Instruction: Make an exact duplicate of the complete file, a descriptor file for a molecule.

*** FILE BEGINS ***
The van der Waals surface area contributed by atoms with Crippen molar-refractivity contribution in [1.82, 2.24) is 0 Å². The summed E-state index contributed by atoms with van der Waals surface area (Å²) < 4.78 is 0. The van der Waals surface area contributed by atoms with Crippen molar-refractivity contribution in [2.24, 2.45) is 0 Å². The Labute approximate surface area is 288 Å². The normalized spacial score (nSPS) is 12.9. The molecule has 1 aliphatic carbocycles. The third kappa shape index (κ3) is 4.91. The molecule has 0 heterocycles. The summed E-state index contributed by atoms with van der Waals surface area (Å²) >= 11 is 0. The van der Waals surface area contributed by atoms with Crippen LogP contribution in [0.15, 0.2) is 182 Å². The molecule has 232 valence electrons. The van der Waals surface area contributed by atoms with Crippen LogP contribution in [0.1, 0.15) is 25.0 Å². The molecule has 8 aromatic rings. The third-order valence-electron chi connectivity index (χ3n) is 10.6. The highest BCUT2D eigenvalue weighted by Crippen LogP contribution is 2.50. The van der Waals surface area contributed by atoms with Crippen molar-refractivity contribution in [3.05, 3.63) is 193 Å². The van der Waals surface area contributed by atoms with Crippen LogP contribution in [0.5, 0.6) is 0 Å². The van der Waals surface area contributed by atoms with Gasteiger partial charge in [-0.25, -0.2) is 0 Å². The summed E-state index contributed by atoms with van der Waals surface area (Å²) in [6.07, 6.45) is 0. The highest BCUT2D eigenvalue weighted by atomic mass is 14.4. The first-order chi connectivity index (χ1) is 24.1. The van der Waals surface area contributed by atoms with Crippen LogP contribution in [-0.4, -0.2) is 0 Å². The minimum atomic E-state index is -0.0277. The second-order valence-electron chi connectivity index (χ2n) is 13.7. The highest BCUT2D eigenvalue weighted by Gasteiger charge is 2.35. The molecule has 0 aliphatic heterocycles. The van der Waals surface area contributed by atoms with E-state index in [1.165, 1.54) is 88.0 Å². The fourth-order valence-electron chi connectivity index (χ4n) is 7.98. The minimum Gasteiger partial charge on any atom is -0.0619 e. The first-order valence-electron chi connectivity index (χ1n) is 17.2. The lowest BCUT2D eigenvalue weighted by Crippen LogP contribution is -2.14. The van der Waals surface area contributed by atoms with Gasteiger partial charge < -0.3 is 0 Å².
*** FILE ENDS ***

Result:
The van der Waals surface area contributed by atoms with Crippen molar-refractivity contribution in [1.82, 2.24) is 0 Å². The summed E-state index contributed by atoms with van der Waals surface area (Å²) < 4.78 is 0. The van der Waals surface area contributed by atoms with Crippen molar-refractivity contribution in [2.24, 2.45) is 0 Å². The Labute approximate surface area is 288 Å². The normalized spacial score (nSPS) is 12.9. The molecule has 1 aliphatic carbocycles. The third kappa shape index (κ3) is 4.91. The molecule has 0 heterocycles. The summed E-state index contributed by atoms with van der Waals surface area (Å²) >= 11 is 0. The van der Waals surface area contributed by atoms with Crippen LogP contribution in [0.15, 0.2) is 182 Å². The molecule has 232 valence electrons. The van der Waals surface area contributed by atoms with Crippen LogP contribution in [0.1, 0.15) is 25.0 Å². The molecule has 8 aromatic rings. The third-order valence-electron chi connectivity index (χ3n) is 10.6. The highest BCUT2D eigenvalue weighted by Crippen LogP contribution is 2.50. The van der Waals surface area contributed by atoms with Crippen molar-refractivity contribution in [3.05, 3.63) is 193 Å². The van der Waals surface area contributed by atoms with Crippen LogP contribution in [0.5, 0.6) is 0 Å². The van der Waals surface area contributed by atoms with Gasteiger partial charge in [-0.25, -0.2) is 0 Å². The summed E-state index contributed by atoms with van der Waals surface area (Å²) in [6.07, 6.45) is 0. The highest BCUT2D eigenvalue weighted by atomic mass is 14.4. The first-order chi connectivity index (χ1) is 24.1. The van der Waals surface area contributed by atoms with Crippen LogP contribution in [-0.4, -0.2) is 0 Å². The minimum atomic E-state index is -0.0277. The second-order valence-electron chi connectivity index (χ2n) is 13.7. The highest BCUT2D eigenvalue weighted by Gasteiger charge is 2.35. The molecule has 0 aliphatic heterocycles. The van der Waals surface area contributed by atoms with E-state index in [1.165, 1.54) is 88.0 Å². The fourth-order valence-electron chi connectivity index (χ4n) is 7.98. The minimum Gasteiger partial charge on any atom is -0.0619 e. The first-order valence-electron chi connectivity index (χ1n) is 17.2. The lowest BCUT2D eigenvalue weighted by Crippen LogP contribution is -2.14. The van der Waals surface area contributed by atoms with Gasteiger partial charge < -0.3 is 0 Å².